This building is also one of my favorites, the Reliance Building (completed in 1895 and designed by Burham & Root); the building is one of the earliest expressions of what would become the norm with tall buildings, namely, possessing a steel load-bearing internal frame and having a façade dominated by glass, and not masonry. The façade also contains the first full expressions of the famous Chicago Window (i.e. a large, fixed center panel flanked by two smaller operable windows).

Photo 5:
Location: Chicago, Illinois; Chicago Loop

This is the Steuben Club Building (completed in 1929 and designed by Vitzthum & Burns), located on west Randolph Street and now known by the creative name, 188 W. Randolph Street. I especially appreciate the limestone details at the top of the tower; the building itself is currently undergoing renovation into condos or lofts (I forget which), hence the scaffolding around the sides of the building (visible on the left-hand side of the photo).

Enjoy.

I’m switching gears a bit here, since I have plenty of other photos to post – have I mentioned lately that I have a massive backlog of photo scans to work through?

LeicaIIIf CHI TMax100 Broadway&Granville01B

LeicaIIIf CHI TMax100 Broadway&Granville02B

LeicaIIIf CHI TMax100 BroadwayBankBldg01B

LeicaIIIf CHI TMax100 BroadwayBankBldg02B

LeicaIIIf CHI TMax100 BroadwayBankBldg03B

Photo Information:

Location: Chicago, Illinois; Edgewater Neighborhood
Camera: Leica IIIf
Lens: Leitz 50mm f/2 Summitar (Photos 1 & 3); 135mm f/4.5 Hektor (Photos 2, 4, & 5)
Film: Kodak TMax 100

The subject of Photos 1 & 2 is Granville Pictures, a frame shop located (appropriately enough) at Broadway and Granville in the Edgewater Neighborhood (north of my home neighborhood of Uptown). I particularly liked the old signs hanging over the storefronts, as well as the clock on the corner of the building; the building detailing isn’t so bad, either. The subject of Photos 3, 4, & 5 is the Broadway Bank Building (completed in 1925 and designed by R. Bernard Kurzon; formerly Riviera-Burnstine Motor Sales), located on Broadway & Elmdale – also in the Edgewater Neighborhood. One can infer that most of the first floor space behind the storefronts was once an open floor space to accommodate the car displays for which the building was originally designed. Based on the older photo in the AIA Guide to Chicago, there was once a large sign bolted to the corner of the building; you can see the attachment points in Photo 5.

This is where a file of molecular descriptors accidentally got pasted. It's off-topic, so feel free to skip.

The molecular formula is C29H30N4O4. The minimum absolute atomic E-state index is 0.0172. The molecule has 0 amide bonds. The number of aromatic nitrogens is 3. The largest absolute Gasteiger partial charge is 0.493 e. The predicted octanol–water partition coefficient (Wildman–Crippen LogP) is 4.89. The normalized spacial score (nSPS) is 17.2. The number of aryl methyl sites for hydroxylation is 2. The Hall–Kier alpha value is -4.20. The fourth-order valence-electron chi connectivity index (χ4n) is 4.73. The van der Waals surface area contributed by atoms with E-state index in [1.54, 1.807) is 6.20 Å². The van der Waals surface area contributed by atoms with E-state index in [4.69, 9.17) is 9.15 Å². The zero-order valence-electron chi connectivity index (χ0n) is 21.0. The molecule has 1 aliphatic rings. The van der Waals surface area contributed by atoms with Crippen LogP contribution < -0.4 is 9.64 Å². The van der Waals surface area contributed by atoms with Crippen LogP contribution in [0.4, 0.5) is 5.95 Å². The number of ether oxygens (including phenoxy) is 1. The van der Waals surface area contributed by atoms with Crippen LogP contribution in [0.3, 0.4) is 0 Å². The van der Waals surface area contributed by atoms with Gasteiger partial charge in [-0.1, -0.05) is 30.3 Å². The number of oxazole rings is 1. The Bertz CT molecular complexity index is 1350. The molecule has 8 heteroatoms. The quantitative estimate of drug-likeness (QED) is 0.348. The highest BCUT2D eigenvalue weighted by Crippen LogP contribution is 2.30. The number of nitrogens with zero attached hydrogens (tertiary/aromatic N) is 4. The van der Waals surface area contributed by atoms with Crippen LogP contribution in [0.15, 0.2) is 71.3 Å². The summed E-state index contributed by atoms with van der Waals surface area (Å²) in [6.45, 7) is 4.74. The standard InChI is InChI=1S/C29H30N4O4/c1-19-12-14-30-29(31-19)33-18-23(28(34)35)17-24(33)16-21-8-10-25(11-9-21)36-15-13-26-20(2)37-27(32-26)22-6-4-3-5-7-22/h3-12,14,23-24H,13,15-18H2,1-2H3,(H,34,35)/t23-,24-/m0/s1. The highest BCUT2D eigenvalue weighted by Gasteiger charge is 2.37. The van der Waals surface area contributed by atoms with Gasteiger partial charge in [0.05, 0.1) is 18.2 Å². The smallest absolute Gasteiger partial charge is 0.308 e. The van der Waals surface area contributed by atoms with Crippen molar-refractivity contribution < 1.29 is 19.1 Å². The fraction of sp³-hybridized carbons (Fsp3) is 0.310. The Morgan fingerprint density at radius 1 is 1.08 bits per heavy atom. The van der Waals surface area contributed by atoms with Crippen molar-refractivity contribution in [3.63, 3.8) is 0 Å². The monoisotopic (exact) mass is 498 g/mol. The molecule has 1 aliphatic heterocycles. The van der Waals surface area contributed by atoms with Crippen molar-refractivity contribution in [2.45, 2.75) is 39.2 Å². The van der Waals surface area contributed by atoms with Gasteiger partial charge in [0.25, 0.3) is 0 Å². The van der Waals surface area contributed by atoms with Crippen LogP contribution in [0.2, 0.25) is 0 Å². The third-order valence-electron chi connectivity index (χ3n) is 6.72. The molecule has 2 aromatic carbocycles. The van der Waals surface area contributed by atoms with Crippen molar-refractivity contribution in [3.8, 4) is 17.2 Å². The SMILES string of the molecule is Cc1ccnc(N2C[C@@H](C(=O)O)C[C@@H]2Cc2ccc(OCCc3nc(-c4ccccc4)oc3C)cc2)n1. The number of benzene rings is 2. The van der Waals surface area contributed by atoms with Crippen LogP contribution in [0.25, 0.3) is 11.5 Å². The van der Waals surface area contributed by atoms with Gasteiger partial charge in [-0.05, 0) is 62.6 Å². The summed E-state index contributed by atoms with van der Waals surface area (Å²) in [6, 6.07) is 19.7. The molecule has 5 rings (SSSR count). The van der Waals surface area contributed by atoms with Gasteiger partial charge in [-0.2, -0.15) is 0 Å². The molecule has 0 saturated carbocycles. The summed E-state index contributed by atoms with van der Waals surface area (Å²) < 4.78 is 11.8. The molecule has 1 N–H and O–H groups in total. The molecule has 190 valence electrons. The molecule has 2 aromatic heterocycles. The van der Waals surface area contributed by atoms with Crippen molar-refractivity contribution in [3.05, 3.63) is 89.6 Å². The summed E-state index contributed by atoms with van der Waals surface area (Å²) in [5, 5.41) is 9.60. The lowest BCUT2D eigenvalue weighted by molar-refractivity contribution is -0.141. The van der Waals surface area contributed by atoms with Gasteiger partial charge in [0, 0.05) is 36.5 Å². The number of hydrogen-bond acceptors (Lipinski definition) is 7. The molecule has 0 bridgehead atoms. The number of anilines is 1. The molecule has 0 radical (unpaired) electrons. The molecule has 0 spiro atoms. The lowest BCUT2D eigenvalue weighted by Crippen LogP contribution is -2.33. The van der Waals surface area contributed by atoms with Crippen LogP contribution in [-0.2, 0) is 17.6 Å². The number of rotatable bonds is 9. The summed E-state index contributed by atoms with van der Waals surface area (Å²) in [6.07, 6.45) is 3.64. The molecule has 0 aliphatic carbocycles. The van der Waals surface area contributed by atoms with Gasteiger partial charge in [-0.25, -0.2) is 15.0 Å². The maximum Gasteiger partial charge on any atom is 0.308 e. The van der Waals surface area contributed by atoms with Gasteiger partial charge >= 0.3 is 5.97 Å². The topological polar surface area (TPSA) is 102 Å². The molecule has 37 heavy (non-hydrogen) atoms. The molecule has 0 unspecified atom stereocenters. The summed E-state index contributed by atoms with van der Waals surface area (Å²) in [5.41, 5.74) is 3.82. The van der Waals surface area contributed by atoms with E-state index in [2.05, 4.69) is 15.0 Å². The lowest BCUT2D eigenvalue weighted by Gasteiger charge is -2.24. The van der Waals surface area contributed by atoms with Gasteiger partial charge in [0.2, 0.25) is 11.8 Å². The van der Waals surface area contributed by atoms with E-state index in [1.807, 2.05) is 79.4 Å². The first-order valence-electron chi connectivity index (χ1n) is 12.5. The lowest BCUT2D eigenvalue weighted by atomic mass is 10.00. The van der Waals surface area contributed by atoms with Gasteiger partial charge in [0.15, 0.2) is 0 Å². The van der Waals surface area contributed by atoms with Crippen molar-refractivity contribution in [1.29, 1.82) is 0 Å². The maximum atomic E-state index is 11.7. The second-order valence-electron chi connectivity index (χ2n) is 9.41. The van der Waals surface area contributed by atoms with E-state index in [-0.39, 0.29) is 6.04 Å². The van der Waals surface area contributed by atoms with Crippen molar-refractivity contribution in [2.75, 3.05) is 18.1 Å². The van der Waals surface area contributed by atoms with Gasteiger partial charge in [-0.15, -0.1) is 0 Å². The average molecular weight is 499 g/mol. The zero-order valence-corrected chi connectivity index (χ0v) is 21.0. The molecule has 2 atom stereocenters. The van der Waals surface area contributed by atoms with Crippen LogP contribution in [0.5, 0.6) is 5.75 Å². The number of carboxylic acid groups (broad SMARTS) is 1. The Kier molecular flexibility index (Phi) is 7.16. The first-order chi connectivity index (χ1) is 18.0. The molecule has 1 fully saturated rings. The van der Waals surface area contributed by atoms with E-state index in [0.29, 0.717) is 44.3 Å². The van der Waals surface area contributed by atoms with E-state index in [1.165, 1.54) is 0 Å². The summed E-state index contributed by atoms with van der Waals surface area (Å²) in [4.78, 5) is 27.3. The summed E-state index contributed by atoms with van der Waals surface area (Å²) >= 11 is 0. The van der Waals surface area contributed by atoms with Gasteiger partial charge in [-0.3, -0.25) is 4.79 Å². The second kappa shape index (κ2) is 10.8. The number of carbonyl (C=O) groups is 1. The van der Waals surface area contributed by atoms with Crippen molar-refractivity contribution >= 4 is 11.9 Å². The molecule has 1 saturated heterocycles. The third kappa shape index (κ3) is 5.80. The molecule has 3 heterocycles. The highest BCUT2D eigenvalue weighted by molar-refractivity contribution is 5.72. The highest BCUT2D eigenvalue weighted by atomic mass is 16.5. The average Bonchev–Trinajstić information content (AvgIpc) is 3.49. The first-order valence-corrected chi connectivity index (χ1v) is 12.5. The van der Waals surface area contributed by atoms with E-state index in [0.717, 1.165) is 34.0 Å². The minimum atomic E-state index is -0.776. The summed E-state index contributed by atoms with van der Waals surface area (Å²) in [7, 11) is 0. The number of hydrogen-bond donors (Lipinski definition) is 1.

As you should be able to infer from the title of this post, I shot these photos with my Leica IIIf, an older screwmount camera (one of the last of the Barnack line of Leica designs). When I’m shooting 135 film, I do sometimes prefer using this camera (or my Contax IIa, which is roughly equivalent in terms of size and features) to my SLRs (like my FM-2 or AE-1 Program), due to the former being much more compact (and lighter) than the latter. For those of y’all who aren’t familiar with these cameras, the Leica is a rangefinder camera, which means that it lacks two features that add substantially to the weight and complexity of any SLR: 1) they lack the reflex mirror common to all SLRs; and 2) they also lack the large pentaprism viewfinder, which is a massive piece of mirrored glass. This does add some minor disadvantages to the rangefinder cameras, the most significant of which is that the viewfinder does not show what the lens itself is “seeing.” As such, it can be difficult to compose a shot, but this is generally only a problem the closer one gets to the subject of the composition (which includes telephoto shots). That being said, since I generally shoot from some distance away (most of my subjects, in case you haven’t yet noticed, are buildings and such), it usually isn’t much of a problem for me.

Enjoy.